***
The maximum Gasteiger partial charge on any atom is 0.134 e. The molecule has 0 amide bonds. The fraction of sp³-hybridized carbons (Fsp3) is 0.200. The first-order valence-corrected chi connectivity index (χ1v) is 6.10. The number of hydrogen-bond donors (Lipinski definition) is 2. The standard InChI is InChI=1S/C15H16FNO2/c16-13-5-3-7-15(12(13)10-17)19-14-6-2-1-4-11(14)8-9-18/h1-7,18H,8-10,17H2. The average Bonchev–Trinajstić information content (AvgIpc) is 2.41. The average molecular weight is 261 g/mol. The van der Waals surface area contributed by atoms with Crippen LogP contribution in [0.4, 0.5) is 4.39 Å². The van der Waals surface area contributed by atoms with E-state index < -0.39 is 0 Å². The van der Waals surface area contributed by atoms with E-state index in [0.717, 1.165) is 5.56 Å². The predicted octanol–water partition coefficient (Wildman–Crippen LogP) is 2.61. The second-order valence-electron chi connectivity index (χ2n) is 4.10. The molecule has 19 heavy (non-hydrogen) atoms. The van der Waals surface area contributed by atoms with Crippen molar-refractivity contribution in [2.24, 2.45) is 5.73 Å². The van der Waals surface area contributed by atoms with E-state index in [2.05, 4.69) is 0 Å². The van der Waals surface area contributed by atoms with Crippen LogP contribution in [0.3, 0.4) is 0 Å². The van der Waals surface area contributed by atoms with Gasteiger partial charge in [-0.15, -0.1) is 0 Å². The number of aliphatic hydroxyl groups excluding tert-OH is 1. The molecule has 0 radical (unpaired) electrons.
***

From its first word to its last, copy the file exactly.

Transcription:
The maximum Gasteiger partial charge on any atom is 0.134 e. The molecule has 0 amide bonds. The fraction of sp³-hybridized carbons (Fsp3) is 0.200. The first-order valence-corrected chi connectivity index (χ1v) is 6.10. The number of hydrogen-bond donors (Lipinski definition) is 2. The standard InChI is InChI=1S/C15H16FNO2/c16-13-5-3-7-15(12(13)10-17)19-14-6-2-1-4-11(14)8-9-18/h1-7,18H,8-10,17H2. The average Bonchev–Trinajstić information content (AvgIpc) is 2.41. The average molecular weight is 261 g/mol. The van der Waals surface area contributed by atoms with Crippen LogP contribution in [0.4, 0.5) is 4.39 Å². The van der Waals surface area contributed by atoms with E-state index < -0.39 is 0 Å². The van der Waals surface area contributed by atoms with E-state index in [0.717, 1.165) is 5.56 Å². The predicted octanol–water partition coefficient (Wildman–Crippen LogP) is 2.61. The second-order valence-electron chi connectivity index (χ2n) is 4.10. The molecule has 19 heavy (non-hydrogen) atoms. The van der Waals surface area contributed by atoms with Crippen molar-refractivity contribution in [2.24, 2.45) is 5.73 Å². The van der Waals surface area contributed by atoms with E-state index in [2.05, 4.69) is 0 Å². The van der Waals surface area contributed by atoms with Crippen LogP contribution in [0.3, 0.4) is 0 Å². The van der Waals surface area contributed by atoms with Gasteiger partial charge in [-0.15, -0.1) is 0 Å². The number of aliphatic hydroxyl groups excluding tert-OH is 1. The molecule has 0 radical (unpaired) electrons.